For more see the forthcoming article Moneycircus, Sep 12, 2022 – Two Elizabeths And The Eclipse Of Europe: Death of queen represents physical change in world order
Big change needs big events
No president wants to be the one to tell the people that Americans no longer get a superior lifestyle, or that the France, England or Italy known to generations of one’s family is no more. That governments are effectively insolvent and that wages, pensions, welfare and health services must be cut.
The signs are there. We’ll come to them in a moment. Big change needs big events. You can’t just tell people the cupboard is empty. You have to keep food on the table for as long as possible — until one day you serve up a pretext to explain why it’s not.
It has grown increasingly obvious since 9/11 that it is a strategy because the official prescription is always the same. Just as with Covid, the War on Terror was a pretext to regiment the people with ludicrous demands to take off shoes and belts and stand in line to be searched like prisoners.
Then they incarcerated people at home, requiring special permission to leave — due to the newly-invented concept of asymptomatic spreading so that for the first time we quarantined the healthy. And when you were let out you had to stay six feet apart so, effectively, “no talking!”
Looking back to the response after 9/11, this is one and the same policy. The ratchet has simply been tightened.
The Patriot Act of October 2001 had been written in advance, in part by then senator Joe Biden, hijacking constitutional rights, particularly the Fourth Amendment that protects the privacy of citizens, restrains government intrusion and prohibits unreasonable searches and seizures.
In 2005 the same George W Bush administration passed the PREP Act, which gave vaccine manufacturers immunity against civil litigation. The act sat, barely used, on the lawyers’ shelves for 15 years until Covid came along.
Lockdown is prison jargon; the police increasingly look like soldiers; the media speaks with one voice like a public information service in wartime; social media and big tech operate as an branch of the government or even the military.
What to look for
You don’t have to be a scientist, an economist or an accountant to work out what’s happening. After decades of telling us to tighten our belts, governments are throwing money around like confetti.
Anyone who watches the household bills — and that’s most of us nowadays — knows that you cannot splash money unless you’ve got an unlimited supply or you’re completing your Bucket List and are about to check out. Yet that’s how Western governments are behaving.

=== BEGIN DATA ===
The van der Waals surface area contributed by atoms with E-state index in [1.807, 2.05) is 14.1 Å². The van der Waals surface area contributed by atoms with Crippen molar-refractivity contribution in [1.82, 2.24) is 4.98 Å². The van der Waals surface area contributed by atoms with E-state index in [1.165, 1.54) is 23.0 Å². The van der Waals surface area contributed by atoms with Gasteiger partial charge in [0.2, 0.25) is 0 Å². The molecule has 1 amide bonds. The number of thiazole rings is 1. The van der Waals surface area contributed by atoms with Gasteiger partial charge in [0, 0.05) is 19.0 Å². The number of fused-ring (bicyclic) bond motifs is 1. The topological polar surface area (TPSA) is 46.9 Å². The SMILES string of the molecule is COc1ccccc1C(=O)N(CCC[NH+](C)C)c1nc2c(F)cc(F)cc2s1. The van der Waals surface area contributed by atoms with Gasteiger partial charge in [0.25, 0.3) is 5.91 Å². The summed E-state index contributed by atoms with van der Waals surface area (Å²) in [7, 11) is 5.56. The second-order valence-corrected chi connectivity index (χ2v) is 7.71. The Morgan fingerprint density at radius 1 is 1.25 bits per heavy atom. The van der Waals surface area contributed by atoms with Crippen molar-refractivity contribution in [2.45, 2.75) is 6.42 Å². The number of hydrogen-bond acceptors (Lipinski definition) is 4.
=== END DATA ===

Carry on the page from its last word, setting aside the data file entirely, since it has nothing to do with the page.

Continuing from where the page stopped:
That should tell you that money has lost, or is about to lose, its value and that means your own money will go down with it.
Another way to recognize this reckless money spending is that it’s a Band-Aid. It is covering something, because the more cash they spend, the more your living standards are falling. Strange, isn’t it?
The U.S. government spent at least $5.2 trillion on “stimulating” the economy and what have we got for it? Don’t say “it would have been worse without it.” That’s the same argument used for the vaccine. The bill always falls due.
A financial crunch occured in summer of 2019 that threatened another market meltdown like 1929, 1987, 2000 and 2008. The plan to create money and hand it by the trillion direct to corporations was drawn up by BlackRock, which manages assets for the richest owner-investors. It was presented to the world’s central bankers when they gathered at Jackson Hole, Wyoming, in August 2019, just before Event Covid, and was promptly implemented. The banks got sick before Covid. Then they infected us.
But behind these periodic market bubbles and crashes, which are also called pump and dump events, there is always one consistent theme: the battle to control resources. Money, after all, is paper. Lasting value lies in energy, food and minerals that people need to exist.
The World Trade Center attacks were used as a pretext for plans to attack “seven countries in five years” in the words of Gen Wesley Clark: Iraq, Syria, Libya, Somalia, Sudan, Lebanon and Iran. Three of those were invaded, the others have seen intermittent attacks — even Lebanon has come under financial assault and suspicious attacks on its economic infrastructure. A fire broke out at its port on the anniversary of the deadly blast of August 2020.
Resources were taken, like gold reserves, and giant energy companies are stealing oil from occupied lands. Weapons makers reap billions from yet more wars; while the West even controlled the narcotics business (until opium was supplassed by fentanyl).
Clearly, none of this is due to 9/11 which was simply a pretext. The Covid response is likewise about money: big pharma got paid twice, for the R&D and for the injectables; the media is financed by pharma profits and government subsidies; schools got billions in return for vaccinating and indoctrinating children; and the medical industry billions for… not saving people.
Covid saw the biggest wealth transfer in history, mostly redistributed to the rich. The food and energy supply is under huge stress, the economy is at risk of the biggest crash since the Great Depression and we’re possibly more vulnerable — in Western countries 80 per cent of the population lives in cities (compared to an average 55 per cent worldwide).
There are other projects: the miscegenation of peoples, the toppling of Europe — these are not exaggerations as presented in the press: they are the words of UN representatives and portend the West’s future.
People will get angry. Governments got prepared... created a few fake enemies from George Orwell’s playbook and readied the wartime surveillance and propaganda machine.
Without 9/11, the Covid response could never have been imposed.
 Dylan Avery (2005, updated 2016) — Loose Change (5th edition)
 NPR, Sep 2021 — How To Talk About 9/11 With A New Generation Of Kids
 Barbara S. Lawrence , UCLA, 1984 — Historical Perspective: Using the Past to Study the Present
 Rockefeller Population Council, 1973 — The Report of the Committee on Population Growth and the American Future